Pentagon officials defend diversity initiatives amid Republican scrutiny

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House Armed Services Committee Republicans on Thursday grilled Pentagon officials over the Department of Defense’s efforts to bolster diversity, equity and inclusion in the services, warning that efforts to curb bias in the ranks are politicizing the troops and eroding military readiness.

Military Personnel subcommittee Chairman Jim Banks said the Pentagon’s “DEI apparatus” is putting at risk “one of the most meritocratic organizations in the United States of America.”

“This comes at a time when existential threats from China and Russia have never been as pronounced as what they are and at a time when recruiting struggles put our all-volunteer force on the brink,” said Mr. Banks, Indiana Republican.  

Citing a Pentagon report to the Senate Armed Services Committee, Mr. Banks said the Defense Department had dedicated 5,359,311 staff-hours on anti-extremism training mandated following the Jan. 6, 2021 attack on the Capitol, and an additional 529,711 staff-hours “on DEI-specific training.”

“That is a lot of training hours spent away from honing warfighting capabilities, knowledge and skills,” he said.

Diversity initiatives under the Biden administration have become a key focus among Republicans and have led to a series of headline-grabbing dustups at congressional hearings, marked by tense lines of questioning and accusations of top-down political ideology seeping into all levels of government.


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Those initiatives at the Pentagon have received the brunt of Republican scrutiny, with lawmakers grilling officials over critical race theory training at military academies and so-called woke recruiting initiatives that lawmakers blame for troop shortfalls.

“Civilian control of the military is the bedrock of our system, and avoiding partisan political ideology is essential to the strength and viability of our military,” Mr. Banks said. “This cannot continue. Our service members and our nation deserve a military that does not make ideological judgments.”

Under Secretary of Defense for Personnel and Readiness Gilbert Cisneros pushed back against lawmakers’ criticism on Thursday, saying the DOD’s diversity and inclusion efforts are “fundamentally about supporting our people.”

“Today’s total force, the most lethal force the world has ever known, is a testament to the department’s decade-long leadership on equal opportunity,” he said. “But the department is not immune to bias and prejudices, which is why it remains a priority.”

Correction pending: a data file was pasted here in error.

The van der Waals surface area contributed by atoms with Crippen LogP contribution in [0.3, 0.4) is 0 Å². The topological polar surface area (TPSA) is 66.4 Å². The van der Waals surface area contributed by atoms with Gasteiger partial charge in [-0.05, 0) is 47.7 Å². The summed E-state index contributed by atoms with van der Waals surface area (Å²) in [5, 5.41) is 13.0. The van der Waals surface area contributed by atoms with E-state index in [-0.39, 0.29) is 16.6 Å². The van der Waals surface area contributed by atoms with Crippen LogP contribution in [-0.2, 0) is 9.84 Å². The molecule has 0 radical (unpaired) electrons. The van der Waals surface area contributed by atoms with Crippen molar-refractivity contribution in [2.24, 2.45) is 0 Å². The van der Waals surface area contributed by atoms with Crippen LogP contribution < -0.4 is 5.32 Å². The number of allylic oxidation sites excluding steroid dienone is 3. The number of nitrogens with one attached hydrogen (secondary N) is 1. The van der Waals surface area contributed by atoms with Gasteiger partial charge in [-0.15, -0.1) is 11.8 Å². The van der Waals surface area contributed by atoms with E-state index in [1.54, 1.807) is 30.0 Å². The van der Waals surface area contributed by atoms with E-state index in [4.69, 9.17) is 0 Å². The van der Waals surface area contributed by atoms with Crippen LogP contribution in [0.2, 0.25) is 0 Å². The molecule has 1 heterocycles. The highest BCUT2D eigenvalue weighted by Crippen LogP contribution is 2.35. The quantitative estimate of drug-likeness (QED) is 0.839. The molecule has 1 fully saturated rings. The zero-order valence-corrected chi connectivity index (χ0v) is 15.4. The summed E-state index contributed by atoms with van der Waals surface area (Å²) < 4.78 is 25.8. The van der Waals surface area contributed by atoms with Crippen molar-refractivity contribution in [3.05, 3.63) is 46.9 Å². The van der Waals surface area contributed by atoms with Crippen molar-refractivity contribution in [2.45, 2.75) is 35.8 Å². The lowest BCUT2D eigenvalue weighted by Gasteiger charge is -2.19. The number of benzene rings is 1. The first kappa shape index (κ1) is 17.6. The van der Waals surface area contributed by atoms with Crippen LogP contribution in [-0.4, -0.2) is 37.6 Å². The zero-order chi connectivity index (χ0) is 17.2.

“It’s my responsibility to ensure that we build and draw upon the strengths, talents, capabilities, and skill sets of all service members regardless of race, ethnicity, gender, geography or diversity of thoughts,” he said.

Mr. Cisneros said the Pentagon’s efforts are not new, citing a mandate by Trump-appointed Secretary of Defense Mark Esper to establish measures to bolster DOD diversity and inclusion initiatives in the summer of 2020.

He said the efforts have led to a more capable military and are essential for building unit cohesion and trust throughout the services.

Democrats on the subcommittee said the Pentagon’s steps toward creating a more diverse workforce are what is needed in the face of a growing military recruiting challenge.

At the end of fiscal year 2022, the Army fell short of its recruiting goal by 15,000 active-duty trips, even after lowering its target by 9,000 soldiers, according to figures from the Military Officers Association of America.

The Marine Corps was the only service to meet both its active-duty and reserve recruiting goals.  

Pentagon officials say robust employment, a depleted candidate pool and lingering impacts from COVID-19 have led to recruiting shortfalls.  

Undersecretary of the Army Gabriel Camarillo acknowledged to the Senate Armed Service Committee on Wednesday that the service fell short of its recruiting mission for the 2022 fiscal year, and admitted that — at a time of near-record low U.S. civilian unemployment — the challenges will not be quickly reversed.

“We should be taking steps to widen the pool that we can draw from for our all-volunteer force,” said Rep. Andy Kim of New Jersey, the top Democrat on the subcommittee. “That’s common sense.”

“It’s a false choice to say that we have to choose between embracing and strengthening diversity and building an effective and formidable military,” he said.

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